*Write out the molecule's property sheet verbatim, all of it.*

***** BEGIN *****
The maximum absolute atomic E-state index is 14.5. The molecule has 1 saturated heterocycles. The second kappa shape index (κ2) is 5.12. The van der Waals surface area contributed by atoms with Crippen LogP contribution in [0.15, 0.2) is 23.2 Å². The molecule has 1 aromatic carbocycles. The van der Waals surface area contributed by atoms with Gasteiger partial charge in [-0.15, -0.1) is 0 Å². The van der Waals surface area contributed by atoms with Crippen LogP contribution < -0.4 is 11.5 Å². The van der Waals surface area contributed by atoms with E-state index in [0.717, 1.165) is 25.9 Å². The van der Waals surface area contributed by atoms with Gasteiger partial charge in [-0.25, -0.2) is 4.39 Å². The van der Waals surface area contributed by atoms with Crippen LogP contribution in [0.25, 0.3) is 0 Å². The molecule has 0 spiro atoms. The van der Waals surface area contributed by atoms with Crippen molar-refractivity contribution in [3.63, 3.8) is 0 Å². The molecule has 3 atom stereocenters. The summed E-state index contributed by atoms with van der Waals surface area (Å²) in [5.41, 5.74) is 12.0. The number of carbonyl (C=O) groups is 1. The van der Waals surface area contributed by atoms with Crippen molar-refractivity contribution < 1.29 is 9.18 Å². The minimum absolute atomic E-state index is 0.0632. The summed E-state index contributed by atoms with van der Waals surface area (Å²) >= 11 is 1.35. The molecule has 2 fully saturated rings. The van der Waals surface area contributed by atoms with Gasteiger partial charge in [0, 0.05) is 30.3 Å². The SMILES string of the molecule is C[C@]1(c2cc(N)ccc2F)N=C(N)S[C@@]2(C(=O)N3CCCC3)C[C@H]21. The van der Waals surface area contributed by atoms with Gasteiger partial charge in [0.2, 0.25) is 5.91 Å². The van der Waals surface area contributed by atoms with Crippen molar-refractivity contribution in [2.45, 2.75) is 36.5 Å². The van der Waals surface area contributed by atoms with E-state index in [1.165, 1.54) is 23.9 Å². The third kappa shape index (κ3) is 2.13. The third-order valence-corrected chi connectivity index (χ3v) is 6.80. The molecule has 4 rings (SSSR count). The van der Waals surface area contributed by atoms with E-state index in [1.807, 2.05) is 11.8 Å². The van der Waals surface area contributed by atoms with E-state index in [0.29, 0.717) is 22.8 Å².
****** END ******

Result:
The maximum absolute atomic E-state index is 14.5. The molecule has 1 saturated heterocycles. The second kappa shape index (κ2) is 5.12. The van der Waals surface area contributed by atoms with Crippen LogP contribution in [0.15, 0.2) is 23.2 Å². The molecule has 1 aromatic carbocycles. The van der Waals surface area contributed by atoms with Gasteiger partial charge in [-0.15, -0.1) is 0 Å². The van der Waals surface area contributed by atoms with Crippen LogP contribution < -0.4 is 11.5 Å². The van der Waals surface area contributed by atoms with E-state index in [0.717, 1.165) is 25.9 Å². The van der Waals surface area contributed by atoms with Gasteiger partial charge in [-0.25, -0.2) is 4.39 Å². The van der Waals surface area contributed by atoms with Crippen LogP contribution in [0.25, 0.3) is 0 Å². The molecule has 0 spiro atoms. The van der Waals surface area contributed by atoms with Crippen molar-refractivity contribution in [3.63, 3.8) is 0 Å². The molecule has 3 atom stereocenters. The summed E-state index contributed by atoms with van der Waals surface area (Å²) in [5.41, 5.74) is 12.0. The number of carbonyl (C=O) groups is 1. The van der Waals surface area contributed by atoms with Crippen molar-refractivity contribution < 1.29 is 9.18 Å². The minimum absolute atomic E-state index is 0.0632. The summed E-state index contributed by atoms with van der Waals surface area (Å²) >= 11 is 1.35. The molecule has 2 fully saturated rings. The van der Waals surface area contributed by atoms with Gasteiger partial charge in [0, 0.05) is 30.3 Å². The SMILES string of the molecule is C[C@]1(c2cc(N)ccc2F)N=C(N)S[C@@]2(C(=O)N3CCCC3)C[C@H]21. The van der Waals surface area contributed by atoms with Gasteiger partial charge in [0.2, 0.25) is 5.91 Å². The van der Waals surface area contributed by atoms with Crippen molar-refractivity contribution in [2.45, 2.75) is 36.5 Å². The van der Waals surface area contributed by atoms with E-state index in [1.165, 1.54) is 23.9 Å². The third kappa shape index (κ3) is 2.13. The third-order valence-corrected chi connectivity index (χ3v) is 6.80. The molecule has 4 rings (SSSR count). The van der Waals surface area contributed by atoms with E-state index in [1.807, 2.05) is 11.8 Å². The van der Waals surface area contributed by atoms with E-state index in [0.29, 0.717) is 22.8 Å².